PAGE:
Community Clean Up, (SAS Summit To Sea) April 6th 2019

48 wonderful people came along to throw everything at Woolbrook today. We met at the Youth Centre, and a big thank you to Ben for hosting and getting fully involved too.

For 2 hours from 10 o’clock we litter picked, chopped back weeds, pulled up ivy, walked several miles and put a huge amount of effort in generally to pick up an amazing amount of stuff.

Thank you to Lidl for organising 2 contractors to clear most of the banks – more still needs doing though. Our recommendation is a 10 foot high small mesh fence the length of the river on both sides as it is going to come back – and as 70% of ocean plastic comes from inland, we need to do our bit to stop this rubbish going straight down the river to the sea. Luckily (?) so much was caught in the undergrowth that we managed to get…. [fanfare]

8 full sacks of general rubbish

3 sacks of glass bottles

1 very full sack of tin cans

2 very full sacks of plastic bottles

Plus at least 8 sacks of garden waste from Lidl undergrowth!


Anna B, Alfie and me then tackled the Surfers Against Sewage ‘Brand Audit’. Almost a decade ago, SAS conducted the award-winning Plastic Pollution Brand Survey, that revealed that the majority of all beach litter (56%) was attributable to just twelve corporations, dubbed the Dirty Dozen:

• Nestle
• Coca-cola
• Walkers
• Kraft
• Tesco
• Mars
• Unilever
• Pepsico
• United Biscuits
• Carlsberg
• Co-op
• Asda

10 years later, the survey is being carried out again to find out what has changed, and SAS will use this data to challenge government and business leaders. The aim is to get the new Dirty Dozen and other businesses to cut out avoidable single-use plastic and redesign packaging, use recycled content and stop using virgin plastic and take responsibility. With the weight that Surfers Against Sewage now carry, this data can make real differences and will be used to shape policies.

For us, our Dirty Dozen was:
Brand Number of items
1 Lidl 195
2 Coca Cola 89
3 Strongbow 43
4 Carlsberg 42
5 Pepsi 39
6 Cadburys 38
7 Walkers 37
8 Budweiser 35
9 Lucozade 34
10 Monster 33
11 Mars 26
12 Nestle 23 }
12 McDonalds 23 }

It’s hard to describe how I feel about today’s clean-up. I feel sad about the mess but happy because we got so much. I feel hopeless because we only did this area just over a year ago and we found so much then, and just as much again (but we got a lot deeper into it today), but hopeful – but I feel hopeful because of the fantastic people that came along, including the awesome children who are so inspiring. I feel exhausted but energised. Weird how you can have such conflicting emotions!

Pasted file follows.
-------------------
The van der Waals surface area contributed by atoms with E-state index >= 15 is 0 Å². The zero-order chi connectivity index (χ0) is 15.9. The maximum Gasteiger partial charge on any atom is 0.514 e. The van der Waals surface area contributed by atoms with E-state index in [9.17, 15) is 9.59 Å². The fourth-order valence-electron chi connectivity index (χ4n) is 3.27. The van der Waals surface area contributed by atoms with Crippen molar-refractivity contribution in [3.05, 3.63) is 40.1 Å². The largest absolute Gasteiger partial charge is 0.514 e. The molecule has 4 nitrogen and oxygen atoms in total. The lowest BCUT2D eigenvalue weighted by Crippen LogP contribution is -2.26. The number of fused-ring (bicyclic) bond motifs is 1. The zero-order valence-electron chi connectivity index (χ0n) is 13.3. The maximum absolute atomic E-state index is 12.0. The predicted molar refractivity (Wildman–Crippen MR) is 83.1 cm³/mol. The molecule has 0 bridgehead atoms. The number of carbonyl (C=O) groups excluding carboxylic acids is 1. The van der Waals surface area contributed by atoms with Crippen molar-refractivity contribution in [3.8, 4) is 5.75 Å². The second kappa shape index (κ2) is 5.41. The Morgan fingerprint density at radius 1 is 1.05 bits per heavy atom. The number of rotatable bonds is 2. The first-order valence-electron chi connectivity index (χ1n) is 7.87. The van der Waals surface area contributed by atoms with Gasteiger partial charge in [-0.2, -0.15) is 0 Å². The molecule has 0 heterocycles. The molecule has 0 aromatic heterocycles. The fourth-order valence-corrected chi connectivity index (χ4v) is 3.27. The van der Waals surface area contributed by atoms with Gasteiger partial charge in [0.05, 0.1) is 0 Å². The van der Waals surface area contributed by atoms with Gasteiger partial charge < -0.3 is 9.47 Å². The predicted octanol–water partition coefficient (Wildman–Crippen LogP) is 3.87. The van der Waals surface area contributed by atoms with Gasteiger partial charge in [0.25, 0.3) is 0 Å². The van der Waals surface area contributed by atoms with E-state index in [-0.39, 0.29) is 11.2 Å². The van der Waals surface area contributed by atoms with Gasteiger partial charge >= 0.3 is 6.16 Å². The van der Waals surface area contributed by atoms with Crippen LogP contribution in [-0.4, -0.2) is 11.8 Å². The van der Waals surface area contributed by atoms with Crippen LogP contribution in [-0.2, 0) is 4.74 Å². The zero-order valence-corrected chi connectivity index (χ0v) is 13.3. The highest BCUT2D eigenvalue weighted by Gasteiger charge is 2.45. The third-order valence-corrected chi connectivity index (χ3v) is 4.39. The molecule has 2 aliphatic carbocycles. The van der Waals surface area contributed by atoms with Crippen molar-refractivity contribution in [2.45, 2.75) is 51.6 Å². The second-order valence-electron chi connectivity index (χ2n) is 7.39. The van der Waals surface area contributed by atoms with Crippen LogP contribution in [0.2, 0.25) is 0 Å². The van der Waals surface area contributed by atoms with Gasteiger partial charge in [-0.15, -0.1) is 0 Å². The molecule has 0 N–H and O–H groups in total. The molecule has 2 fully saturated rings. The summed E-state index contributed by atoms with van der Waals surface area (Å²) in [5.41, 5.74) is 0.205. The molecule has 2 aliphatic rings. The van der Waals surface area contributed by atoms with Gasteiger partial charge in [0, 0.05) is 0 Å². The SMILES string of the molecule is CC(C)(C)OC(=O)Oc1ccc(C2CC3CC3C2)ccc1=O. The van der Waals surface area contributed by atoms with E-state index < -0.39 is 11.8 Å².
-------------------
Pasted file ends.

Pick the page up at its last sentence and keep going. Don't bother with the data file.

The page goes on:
Thank you to Aiden from Streetscene for picking up all the rubbish as arranged, and stopping for a nice chat.

Anyway, that’s it for organised clean-ups for a while – next one is Seafest in May.

2 thoughts on “Community Clean Up, (SAS Summit To Sea) April 6th 2019

  • So very well done to you all.

    I would just love to see ‘litter grabbers’ , gloves and bio D sacks for sale in town – and very visibly for sale. I resorted to online purchasing.

    It appears some have so much or little regard they can, without a care, discard waste to destroy our environment.
    Driving on M5 yesterday I was enjoying the flashes of new primroses … and then … amidst it all detritus of mankind’s living. Plastic, bags in trees, bottles etc etc.
    As in many areas roadside refuse (where we can’t clear it) is increasing. That’s what I could see but, as we know, when we get close there is far far more around it.

    As many of us I was utterly heartbroken ?

    I continually fail to understand what positively serves such behaviour…..

    Onwards and upwards …

    • Hi Sharon
      Thank you for your comments. I also agree – the roadsides of our beautiful country are very upsetting. I know how much councils spend on clearing it up, and how dangerous it is to do next to busy roads like motorways and A roads, and it is infuriating that people throw stuff out of their cars, or lorries allow their loads to blow around. But as you say, onwards and upwards. I have done an assembly just this morning to half of the secondary school, talking about climate change, linking to buying less, discarding less, using things longer, not being sucked into buying from the big brands as they are major polluters of our world..hopefully something will sink in eventually.

      I think I will ask Home Hardware if they would consider selling some litter pickers. Good idea! I do have some litter pickers for our Adopt A Spotters – I will be sending out an email in a bit about it.

      Thanks again for your message,

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